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American executives, unlike their japanese

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B) are under pressure to show 
Here's how I thought through this one... 
1. What's the split? "are/pressure" vs. "have pressure" 
2. Which split can I eliminate? 
> Okay, you have pressure on something, not "to" or "that" 
> Eliminate "have pressure" split, i.e., Eliminate A and E!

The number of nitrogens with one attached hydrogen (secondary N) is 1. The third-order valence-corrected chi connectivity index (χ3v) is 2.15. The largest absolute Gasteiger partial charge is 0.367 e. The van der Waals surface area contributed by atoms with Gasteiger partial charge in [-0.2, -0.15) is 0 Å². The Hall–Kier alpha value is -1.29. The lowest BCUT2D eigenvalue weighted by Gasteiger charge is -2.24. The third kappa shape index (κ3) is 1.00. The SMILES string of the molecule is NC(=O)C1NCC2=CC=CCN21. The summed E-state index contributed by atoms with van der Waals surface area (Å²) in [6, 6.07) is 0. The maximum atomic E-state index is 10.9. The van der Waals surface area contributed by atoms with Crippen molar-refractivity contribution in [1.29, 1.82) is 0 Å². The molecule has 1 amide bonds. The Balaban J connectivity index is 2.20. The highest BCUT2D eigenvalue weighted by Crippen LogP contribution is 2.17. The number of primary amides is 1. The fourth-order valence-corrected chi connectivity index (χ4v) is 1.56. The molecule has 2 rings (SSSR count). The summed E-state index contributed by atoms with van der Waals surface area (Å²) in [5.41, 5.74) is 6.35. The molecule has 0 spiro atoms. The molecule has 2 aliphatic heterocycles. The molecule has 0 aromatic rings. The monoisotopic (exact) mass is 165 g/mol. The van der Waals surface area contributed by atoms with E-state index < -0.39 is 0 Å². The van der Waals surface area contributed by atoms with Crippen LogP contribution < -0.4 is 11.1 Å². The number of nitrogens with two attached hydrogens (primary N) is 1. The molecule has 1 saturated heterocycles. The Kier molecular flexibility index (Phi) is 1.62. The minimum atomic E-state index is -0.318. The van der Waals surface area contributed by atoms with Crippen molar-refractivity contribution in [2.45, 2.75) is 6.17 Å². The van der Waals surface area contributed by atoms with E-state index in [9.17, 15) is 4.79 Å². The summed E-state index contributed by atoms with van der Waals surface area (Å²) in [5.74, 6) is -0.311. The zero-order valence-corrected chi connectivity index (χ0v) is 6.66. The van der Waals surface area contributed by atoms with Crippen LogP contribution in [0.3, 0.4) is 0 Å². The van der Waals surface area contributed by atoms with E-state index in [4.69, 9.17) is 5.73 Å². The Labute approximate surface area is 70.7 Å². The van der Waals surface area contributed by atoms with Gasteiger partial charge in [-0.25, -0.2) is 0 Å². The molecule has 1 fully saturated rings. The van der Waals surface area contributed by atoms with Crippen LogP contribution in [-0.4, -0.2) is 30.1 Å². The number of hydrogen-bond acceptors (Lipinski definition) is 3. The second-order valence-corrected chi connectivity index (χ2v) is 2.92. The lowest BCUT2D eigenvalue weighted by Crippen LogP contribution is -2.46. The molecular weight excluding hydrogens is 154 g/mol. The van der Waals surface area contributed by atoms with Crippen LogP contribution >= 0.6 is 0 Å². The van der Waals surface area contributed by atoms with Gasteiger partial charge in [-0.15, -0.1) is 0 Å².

3. Out of B,C and D, which two can I definitely eliminate? 
> "are pressured toward showing" -- ambiguous. Are they pressured or not? This seems to change the meaning of the sentence. Eliminate D! 
> "are under the pressure of..." Hmm, are the Am. execs under a Rock?? As arashyazdiha pointed out, the way this is worded, you expect the "subject" of the sentence to come right after "of". 
>> For example, Am. execs ... are are under the pressure of "the sarbanes-oxley" law. 
> Okay, Eliminate C 
4. Answer, by POE, is (B) 
> B is a valid idiom too! "under pressure to.." 

answered May 16, 2016 by Guru (5,628 points)
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Jyotsna Mehta

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